Adding cftransactions to prevent deadlocks in SQL Server

I recently had to dive into errors from one of our most busy web applications. The errors came from SQL Server, saying "Transaction (Process ID 51) was deadlocked on lock resources with another process and has been chosen as the deadlock victim. Rerun the transaction.".

This error comes from SQL Server, and more or less says "I could not execute your query, because it got in the way of another query". Veeery simply said, I know.

First thing I did, was asking the Railo team whether we could create a new option in the datasource screen "retry deadlocked query", with a number indicating the maximum number of retries. Initial reactions were positive, so I added a feature request into the Railo JIRA.

But, problem still remains for now. In my situation, it was always a SELECT query which was chosen as the deadlock victim. Now, I did a lot of googling and reading about preventing or circumventing this problem, and the most common answer was "use Read Uncommitted with your select statements, if you don't mind dirty reads". After discussing a bit at the office, we decided we don't mind, since we couldn't think of a really problematic scenario with it.

So, we had to change all select queries from

<cfquery name="q" datasource="#mydsn#">
SELECT col1, col2 FROM mytable


<cftransaction isolation="read_uncommitted">
<cfquery name="q" datasource="#mydsn#">
SELECT col1, col2 FROM mytable

A poor colleague of ours was already given the assignment to do it manually, but lucky for him I came up with the following script, which does it automatically. The only thing the script lacks, is indenting the cfquery one more level.

<cfset dir = "/developing/mysite/" />
<cfdirectory name="q" action="list" directory="#dir#" recurse="yes" filter="*.cfm|*.cfc" />
<cfloop query="q">
<cfset file = "" />
<cfoutput>#file#<br /></cfoutput>
<cfset data = fileread(file) />
<cfset newdata = rereplaceNoCase(data
, "([\r\n]{1,2}[\t ]*)(<cfquery [^>]+>[\r\n\t ]*SELECT.*?</cfquery>)"
, "\1<cftransaction isolation=""read_uncommitted"">\1\2\1</cftransaction>"
, "all") />
<cfif data neq newdata>
<cfset filewrite(file, newdata) />

The script recursively scans a directory for cfm and cfc files, and then adds the cftransaction tag around any cfquery which begins with the word "select". Hope it helps you out :-)

Btw: if you were already using cftransactions in your code which includes one or more select queries, then make sure that you are running Railo or later, since support for nested transactions was added then. Adobe Coldfusion also supports nested transactions since version 9. Digg StumbleUpon Facebook Technorati Fav reddit Google Bookmarks
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  1. zac spitzer

    #1 by zac spitzer - juni 15, 2011 at 15:28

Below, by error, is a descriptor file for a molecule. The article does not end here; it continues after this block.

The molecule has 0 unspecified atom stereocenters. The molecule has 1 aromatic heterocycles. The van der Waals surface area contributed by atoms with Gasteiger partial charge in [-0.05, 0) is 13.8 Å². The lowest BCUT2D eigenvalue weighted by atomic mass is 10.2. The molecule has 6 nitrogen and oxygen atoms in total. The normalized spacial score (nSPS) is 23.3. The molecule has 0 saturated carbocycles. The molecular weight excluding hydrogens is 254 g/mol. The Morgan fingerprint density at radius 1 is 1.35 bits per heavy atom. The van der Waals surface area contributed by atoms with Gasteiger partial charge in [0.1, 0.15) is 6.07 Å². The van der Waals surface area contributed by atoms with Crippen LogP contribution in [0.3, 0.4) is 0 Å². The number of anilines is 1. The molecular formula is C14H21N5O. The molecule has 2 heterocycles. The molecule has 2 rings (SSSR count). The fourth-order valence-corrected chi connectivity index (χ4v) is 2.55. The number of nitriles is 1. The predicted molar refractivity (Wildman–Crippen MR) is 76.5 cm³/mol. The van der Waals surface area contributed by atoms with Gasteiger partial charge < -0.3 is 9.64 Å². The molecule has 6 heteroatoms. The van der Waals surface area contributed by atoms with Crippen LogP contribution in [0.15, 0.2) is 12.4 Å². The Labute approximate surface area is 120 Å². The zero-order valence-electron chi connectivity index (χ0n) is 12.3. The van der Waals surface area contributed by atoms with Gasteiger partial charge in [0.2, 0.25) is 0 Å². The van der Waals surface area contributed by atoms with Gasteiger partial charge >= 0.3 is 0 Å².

Ugly solution, feels soo wrong
  2. Dan G. Switzer, II

    #2 by Dan G. Switzer, II - juni 15, 2011 at 16:16


    IMO, you're better off using table hints (e.g. NOLOCK) instead read uncommitted transactions. Table hints give:

    * The ability to dictate which specific tables you want to lock--instead forcing all tables to the same level of isolation

    * The ability to specify the type of isolation on each table -- I often find I write JOINs where I may only want to allow dirty reads on certain tables (ones I know almost never change)

    * If your use CFCs for any of your queries, trying to wrap the queries in CFTRANSATION may lead to problems -- I normally leave transactions outside of my data objects, that way I can control commit/rollbacks from the business logic

    * Generally less code -- you can obtain the same affect with your query by re-writing it as:

    SELECT col1, col2 FROM mytable (nolock)

    Just be aware that dirty reads can potentially cause unexpected issues -- reading uncommitted is not a panacea:
  3. Paul Klinkenberg

    #3 by Paul Klinkenberg - juni 17, 2011 at 8:11

    Hi Dan,
    Thanks for all your suggestions!
    I did look at all the points you mention, before I wrote this blog post.
    Using table hints instead of a cftransaction, makes sense if there were tables that I wanted to be sure to not get uncommitted data from. But as I wrote in the blog post, that's not the case. We can't think of one case in our application where displaying dirty data would be a real problem.
    The link you suggested is indeed very interesting, but simply states the point "watch out! You might show dirty data". Well, as I blogged, we do not care.

    It could be that in the near future, I will encounter a situation where unexpected results due to dirty reads led to problems. If that's going to happen, I'll sure blog about it :)

    Thanks again for your suggestions, Paul
  4. Paul Klinkenberg

    #4 by Paul Klinkenberg - juni 17, 2011 at 8:14

    @zac: a little technical clarification would sure help in understanding your reaction...
  5. zac spitzer

    #5 by zac spitzer - juni 17, 2011 at 10:06

    Hi Paul,

    I'm interested to know if the same issue occur with adobe cf?

    What are the background queries (update insert) which are causing this problem?

    I use Oracle and SQL Server with CF (abobe mostly) and while oracle is much smarter in it's locking algorithms, that said I haven't seen this problem in years with SQL Server either in years.

    Rather than update every single query, wouldn't it be better to apply this only to a few select queries?

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